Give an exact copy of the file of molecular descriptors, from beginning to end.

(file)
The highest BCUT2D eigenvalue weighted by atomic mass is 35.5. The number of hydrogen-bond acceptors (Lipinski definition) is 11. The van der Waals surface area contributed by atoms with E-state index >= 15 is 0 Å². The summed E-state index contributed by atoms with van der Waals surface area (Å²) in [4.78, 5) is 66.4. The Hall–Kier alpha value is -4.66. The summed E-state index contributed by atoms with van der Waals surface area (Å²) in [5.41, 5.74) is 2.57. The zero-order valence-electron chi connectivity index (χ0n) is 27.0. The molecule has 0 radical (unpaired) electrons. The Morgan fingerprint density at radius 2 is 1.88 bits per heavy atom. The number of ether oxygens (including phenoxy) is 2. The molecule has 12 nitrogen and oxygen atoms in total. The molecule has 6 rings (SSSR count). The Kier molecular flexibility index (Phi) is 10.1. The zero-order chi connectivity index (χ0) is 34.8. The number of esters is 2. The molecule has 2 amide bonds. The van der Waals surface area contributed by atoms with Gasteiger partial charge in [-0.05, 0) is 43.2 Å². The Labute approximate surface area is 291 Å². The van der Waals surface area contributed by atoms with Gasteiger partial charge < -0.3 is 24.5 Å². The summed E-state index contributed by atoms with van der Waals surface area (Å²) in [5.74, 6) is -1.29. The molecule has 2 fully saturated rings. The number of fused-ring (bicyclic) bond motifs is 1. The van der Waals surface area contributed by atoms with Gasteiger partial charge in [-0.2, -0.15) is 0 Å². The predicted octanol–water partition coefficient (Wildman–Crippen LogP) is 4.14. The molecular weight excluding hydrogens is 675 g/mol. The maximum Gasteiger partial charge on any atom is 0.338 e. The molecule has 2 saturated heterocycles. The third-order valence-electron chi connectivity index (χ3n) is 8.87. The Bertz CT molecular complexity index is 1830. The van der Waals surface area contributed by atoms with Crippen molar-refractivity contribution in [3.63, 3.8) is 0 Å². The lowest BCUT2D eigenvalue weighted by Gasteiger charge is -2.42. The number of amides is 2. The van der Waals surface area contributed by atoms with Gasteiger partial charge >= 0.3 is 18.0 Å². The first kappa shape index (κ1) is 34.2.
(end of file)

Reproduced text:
The highest BCUT2D eigenvalue weighted by atomic mass is 35.5. The number of hydrogen-bond acceptors (Lipinski definition) is 11. The van der Waals surface area contributed by atoms with E-state index >= 15 is 0 Å². The summed E-state index contributed by atoms with van der Waals surface area (Å²) in [4.78, 5) is 66.4. The Hall–Kier alpha value is -4.66. The summed E-state index contributed by atoms with van der Waals surface area (Å²) in [5.41, 5.74) is 2.57. The zero-order valence-electron chi connectivity index (χ0n) is 27.0. The molecule has 0 radical (unpaired) electrons. The Morgan fingerprint density at radius 2 is 1.88 bits per heavy atom. The number of ether oxygens (including phenoxy) is 2. The molecule has 12 nitrogen and oxygen atoms in total. The molecule has 6 rings (SSSR count). The Kier molecular flexibility index (Phi) is 10.1. The zero-order chi connectivity index (χ0) is 34.8. The number of esters is 2. The molecule has 2 amide bonds. The van der Waals surface area contributed by atoms with Gasteiger partial charge in [-0.05, 0) is 43.2 Å². The Labute approximate surface area is 291 Å². The van der Waals surface area contributed by atoms with Gasteiger partial charge < -0.3 is 24.5 Å². The summed E-state index contributed by atoms with van der Waals surface area (Å²) in [5.74, 6) is -1.29. The molecule has 2 fully saturated rings. The number of fused-ring (bicyclic) bond motifs is 1. The van der Waals surface area contributed by atoms with Gasteiger partial charge in [-0.2, -0.15) is 0 Å². The predicted octanol–water partition coefficient (Wildman–Crippen LogP) is 4.14. The molecular weight excluding hydrogens is 675 g/mol. The maximum Gasteiger partial charge on any atom is 0.338 e. The molecule has 2 saturated heterocycles. The third-order valence-electron chi connectivity index (χ3n) is 8.87. The Bertz CT molecular complexity index is 1830. The van der Waals surface area contributed by atoms with Crippen molar-refractivity contribution in [3.63, 3.8) is 0 Å². The lowest BCUT2D eigenvalue weighted by Gasteiger charge is -2.42. The number of amides is 2. The van der Waals surface area contributed by atoms with Gasteiger partial charge >= 0.3 is 18.0 Å². The first kappa shape index (κ1) is 34.2.